LEXINGTON, Mass. Tom Sholes is a certified public accountant and a certifiable golf nut for whom the first week of April is a holy season. “During the Masters, I don’t want to be bothered by anything,” he says. “Including sex.”
Tom likes to watch the fabled tournament live, then turn to the Golf Channel for highlights, then revisit each day’s play by watching again on the digital recording he makes on his Tivo. “Sometimes you don’t get a sense of the rhythm of a round until you watch it the second time,” he says.
In the past Tom’s obsession has interfered with the promise he and his wife made as part of marriage counseling a few years back that they would have sex “once a week, whether we need it or not, unless I’m having my period or there’s a special two-hour episode of Grey’s Anatomy on” says his wife Theresa. “You need intimacy in a marriage, not just a sharing of expenses and appreciation in the value of jointly-held real estate,” Tom admits.
Still, he considers it unfair that his wife gets a free weekend a month, while he must perform on command the remaining Saturday nights, “with no time off for good behavior” he notes.
Past efforts to curb the male sexual drive have depended on natural remedies such as potassium nitrate or “saltpeter,” which folklore credits with anaphrodisiac, or lust-depressing powers. “That’s an old wive’s tale, which didn’t do much to help wives regardless of their age,” says Dr. Phillip LoPresti, founder of Anaphro Pharmaceuticals. “If we can put a man on the moon and teach sign language to monkeys, we should be able to invent a pill that will give a man a ‘free space’–like Bingo–on a Saturday night.”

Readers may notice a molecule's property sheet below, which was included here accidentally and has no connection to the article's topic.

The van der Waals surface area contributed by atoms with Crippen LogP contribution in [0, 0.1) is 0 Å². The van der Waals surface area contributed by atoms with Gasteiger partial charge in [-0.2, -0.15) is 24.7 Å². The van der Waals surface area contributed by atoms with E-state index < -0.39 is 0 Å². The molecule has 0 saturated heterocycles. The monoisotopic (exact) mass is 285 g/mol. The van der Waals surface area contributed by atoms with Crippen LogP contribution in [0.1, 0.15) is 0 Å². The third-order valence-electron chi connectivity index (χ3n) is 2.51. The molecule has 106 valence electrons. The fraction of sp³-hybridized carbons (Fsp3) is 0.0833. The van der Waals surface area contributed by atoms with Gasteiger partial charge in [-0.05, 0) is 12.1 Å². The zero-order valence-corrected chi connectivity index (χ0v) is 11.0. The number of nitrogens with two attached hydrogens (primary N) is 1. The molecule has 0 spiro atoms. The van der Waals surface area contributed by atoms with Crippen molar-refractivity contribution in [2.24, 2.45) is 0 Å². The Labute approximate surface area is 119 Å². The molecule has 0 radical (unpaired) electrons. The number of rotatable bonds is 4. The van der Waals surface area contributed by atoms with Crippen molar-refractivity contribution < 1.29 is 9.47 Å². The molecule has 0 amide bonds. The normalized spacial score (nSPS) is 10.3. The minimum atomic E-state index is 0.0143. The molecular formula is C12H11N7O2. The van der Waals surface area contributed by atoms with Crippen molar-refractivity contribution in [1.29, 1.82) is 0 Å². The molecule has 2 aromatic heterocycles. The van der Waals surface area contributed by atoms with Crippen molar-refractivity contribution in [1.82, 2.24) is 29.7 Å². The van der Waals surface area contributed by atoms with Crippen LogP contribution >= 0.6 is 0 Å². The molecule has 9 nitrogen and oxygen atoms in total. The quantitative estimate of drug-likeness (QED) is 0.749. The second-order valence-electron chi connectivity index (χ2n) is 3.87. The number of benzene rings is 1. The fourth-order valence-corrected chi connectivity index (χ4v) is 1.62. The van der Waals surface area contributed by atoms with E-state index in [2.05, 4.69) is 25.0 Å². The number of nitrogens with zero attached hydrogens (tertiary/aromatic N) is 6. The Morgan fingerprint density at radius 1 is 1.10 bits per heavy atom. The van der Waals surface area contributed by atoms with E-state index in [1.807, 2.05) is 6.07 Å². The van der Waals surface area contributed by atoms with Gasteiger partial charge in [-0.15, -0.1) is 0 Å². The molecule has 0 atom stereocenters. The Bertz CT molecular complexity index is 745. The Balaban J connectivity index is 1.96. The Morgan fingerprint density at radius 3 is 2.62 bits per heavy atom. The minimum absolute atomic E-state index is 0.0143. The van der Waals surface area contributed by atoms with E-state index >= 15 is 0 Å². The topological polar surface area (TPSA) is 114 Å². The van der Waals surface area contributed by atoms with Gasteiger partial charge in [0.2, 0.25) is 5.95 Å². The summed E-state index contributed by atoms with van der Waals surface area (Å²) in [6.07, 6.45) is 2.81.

So LoPresti and his product development team developed the first over-the-counter male disenhancement drug, MyWeekend, which renders a man incapable of sexual activity for forty-eight hours. “If taken on a Friday evening, MyWeekend kills all sexual desire until Sunday night, when a guy’s wife will be too tired from chauffering children around, doing laundry and cooking to stay awake for sex,” LoPresti claims.
Clinical trials last December incapacitated a number of male Central Ohio College fans who watched their team roll to victory over Northeastern Kentucky State in the Weed Wacker Probation Bowl, a holiday contest for schools with an undefeated record who are barred from play in other post-season games. “I wanted to spend Saturday night celebrating, not thinking about my wife,” said Chad Everett, an insurance broker in Columbus, Ohio. “Is that too much to ask?”
The drug seems to work for Sholes as well, who tested it last weekend in a trial run. “My wife came into the bedroom wearing a see-through negligee,” he says, “and all I could think of was ‘ball washer’.”